I'm not usually one to post about something that's just getting started, but Barrier is an exception because it's not going to be collected in a trade. The original on line creation is being published in 5 issues by Image and that's it if you want a print copy. Coming out weekly, Barrier, by Brian K. Vaughan, Marcos Martin, and Muntsa Vicente, is coming out weekly. This past Wednesday was week three and the halfway point, so if you haven't gotten ahold of it, you probably still can find the first 3 issues on the stands before they get jacked up in price.
Barrier is a beautiful book. It's being published oversized and with the panels sideways by the usual standards. Martin's art is arresting, whether in perspective that focuses on a character's face or in depicting the very alien aliens who are, through issue 3, something of a mystery.
The story starts with the perspectives of a young father trying to make it to the US from Honduras and a young American rancher on the border and who's a widow. It looks like it's going to be a direct address of the problems of those fleeing to American and those in America who are reluctant, at best, to absorb those immigrants. The immigrant faces violence and Coyotes and exposure to the elements and desperate crossings. The rancher faces smuggling and racism and intimidation and loneliness. Then it all goes sideways for both of them when they're abducted by aliens from another planet.
The portions of the story told from the Honduran perspective are told in Spanish. The American's story is told in English. When they and the aliens come together, each continues in his or her own language, without interpretation for either. The aliens speak in colors, representing the fact that their language is entirely without frame of reference for either human.
The two humans, when they interact on the alien ship, are able to make themselves understood to one another on a basic level, even without a shared language, because they have shared human cultural references. Pointing and speaking or showing artwork that the Honduran has done or had done on his person gets a message across. Pantomime fills in blanks.
But with the aliens, there's nothing. Through the first 3 issues neither human has any idea what the aliens want. They're shunted from one part of the ship to another, sometimes alone and sometimes together. For whatever reason the aliens stripped the rancher of her clothes, leading the Honduran to give her his jacket. The ship has spaces filled with objects taken from Earth and just dumped like some treasure room in Gringotts. When the humans try to light a fire, the aliens react swiftly, but the aliens also provided medical care for a bullet wound to the Honduran's leg.
This is an intriguing story, and if you're impatient you can read it on Panel Syndicate where it was originally published. I can wait two more weeks to get the rest of the story in an excellent print edition.
Sunday, May 13, 2018
Several Small Reviews
So, I just wrapped up my first turbulent and intriguing year of graduate school and I am still winding down from everything. I’ve spent the past semester learning more about the human skeleton than I thought was possible and managed to name my 20-page research paper from my lithics class with a comic book reference. Next week I’ll be immersed in finishing up as much of my museum work as possible before diving into an intense self-directed study of Pompeii. Only 2 ½ weeks until I leave for Italy for field work! Whew, I am exhausted. Due to this I’ll just be highlighting a few comic book encounters from the past month.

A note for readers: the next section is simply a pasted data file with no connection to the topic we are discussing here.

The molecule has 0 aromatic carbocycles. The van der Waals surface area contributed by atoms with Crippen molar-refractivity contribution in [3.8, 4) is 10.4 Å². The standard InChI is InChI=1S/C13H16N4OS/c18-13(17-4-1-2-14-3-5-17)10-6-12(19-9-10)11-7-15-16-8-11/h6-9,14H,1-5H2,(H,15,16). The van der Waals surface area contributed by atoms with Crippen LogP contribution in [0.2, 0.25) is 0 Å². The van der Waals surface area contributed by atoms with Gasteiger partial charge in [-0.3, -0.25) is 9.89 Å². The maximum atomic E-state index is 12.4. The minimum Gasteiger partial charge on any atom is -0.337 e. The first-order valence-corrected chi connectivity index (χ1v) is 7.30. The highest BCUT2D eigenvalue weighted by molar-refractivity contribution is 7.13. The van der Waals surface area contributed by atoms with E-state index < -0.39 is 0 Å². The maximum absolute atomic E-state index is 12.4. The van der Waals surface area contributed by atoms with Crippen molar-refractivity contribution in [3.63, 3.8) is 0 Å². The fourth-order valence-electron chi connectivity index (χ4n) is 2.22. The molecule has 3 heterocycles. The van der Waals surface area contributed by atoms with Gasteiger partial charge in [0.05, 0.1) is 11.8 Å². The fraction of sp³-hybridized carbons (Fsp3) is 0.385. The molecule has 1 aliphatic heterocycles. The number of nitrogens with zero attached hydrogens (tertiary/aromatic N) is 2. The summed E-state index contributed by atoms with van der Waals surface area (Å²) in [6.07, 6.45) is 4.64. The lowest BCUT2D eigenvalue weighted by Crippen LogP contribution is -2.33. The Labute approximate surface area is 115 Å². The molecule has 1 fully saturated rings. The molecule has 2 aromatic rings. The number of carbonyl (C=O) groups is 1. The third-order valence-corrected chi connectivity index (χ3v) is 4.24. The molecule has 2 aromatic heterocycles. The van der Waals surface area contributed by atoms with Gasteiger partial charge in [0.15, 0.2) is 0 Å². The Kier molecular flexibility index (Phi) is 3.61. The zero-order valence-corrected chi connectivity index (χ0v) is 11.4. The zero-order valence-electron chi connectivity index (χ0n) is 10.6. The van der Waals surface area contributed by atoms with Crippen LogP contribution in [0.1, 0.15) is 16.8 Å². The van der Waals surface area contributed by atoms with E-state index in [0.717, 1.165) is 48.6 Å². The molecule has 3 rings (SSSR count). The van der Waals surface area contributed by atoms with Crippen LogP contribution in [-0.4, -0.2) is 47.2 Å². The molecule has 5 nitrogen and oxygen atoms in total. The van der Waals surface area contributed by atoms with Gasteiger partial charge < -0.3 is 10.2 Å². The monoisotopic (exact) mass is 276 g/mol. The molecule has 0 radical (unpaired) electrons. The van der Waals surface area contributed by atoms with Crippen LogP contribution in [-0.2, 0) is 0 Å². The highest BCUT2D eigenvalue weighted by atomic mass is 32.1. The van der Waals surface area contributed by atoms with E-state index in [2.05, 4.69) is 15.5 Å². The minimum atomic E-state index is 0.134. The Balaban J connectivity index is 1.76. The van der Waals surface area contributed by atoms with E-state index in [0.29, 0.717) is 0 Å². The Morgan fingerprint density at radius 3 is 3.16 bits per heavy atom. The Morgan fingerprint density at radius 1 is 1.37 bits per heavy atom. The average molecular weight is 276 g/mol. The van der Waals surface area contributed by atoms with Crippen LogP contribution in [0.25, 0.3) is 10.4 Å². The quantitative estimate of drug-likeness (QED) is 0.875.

First up, Free Comic Book Day!
My husband, son, and I checked out both of the local comic book stores in our new town and ended up going to the one that not have a line down the street. It was a nice setup and a Spiderman cosplayer gave my son a high five. The store itself was great and had additional sales to go along with FCBD. We got 4 free comics each (which was plenty) and picked up a Mouse Guard alphabet book.
My son can read at this point (level 1 stuff, nothing fancy, but beyond needing an alphabet book) however, this book has neat little Mouse Guard blurbs with each letter and the art is gorgeous. My son loves Mouse Guard and since I always try to purchase something from the store hosting FCBD it was MG or the BB-8 cook book and the recipes did not look exciting (I think my son just liked the pictures). After spending some time with the alphabet book, I feel like it was a good purchase.
Caution to other parents: Mouse Guard isn’t really made for children. It may look like a child’s book at a glance, but it contains a lot of warfare and death. My son started going through Mouse Guard at age 4 and frequently requests it, but there were quite a few story points he struggled with. He’s still upset about Conrad’s final encounter with the crabs from story arc one. Even so, if they can deal with Mufasa’s death in the Lion King it should be mostly okay.
The other books we picked up that were worth noting are: The Wormwood Saga and Sparks.
The Wormwood Saga was interesting enough that I’d like to pick up further issues at some point. It is definitely all-ages as advertised but the art is oriented towards a young crowd used to animation. Don’t get me wrong, the art is appealing, just somewhat simplistic for my tastes. My son found it easy enough to follow the story though and that’s important for young people reading comics. It seems to be a fairly standard magical fantasy world adventure story (think of the Spiderwick Chronicles, Narnia, and Terebithia type genre). A young boy’s father can create paintings that are portals to another world and the boy shows this to a girl he wants to be friends with to impress her. He’s not supposed to share this with anyone so I’m sure that will go really well for him as the story progresses. Regardless of the seeming predictability, I like this type of genre and would hope the story branches out a bit more as it goes.
Sparks! was the true winner of our FCBD excursion. It hit a lot of high points for my son – cats in a dog robot trying to be heroes. The dog robot even puts out a fire by “peeing” on it. As you can imagine, my 5-year-old was cracking up while reading this book. The art is cartoony, but cute. The whole story is narrated by a sentient litter box and the villain is an alien hiding out as a human infant. This story is definitely for younger kids but it is a lot of fun with likable characters.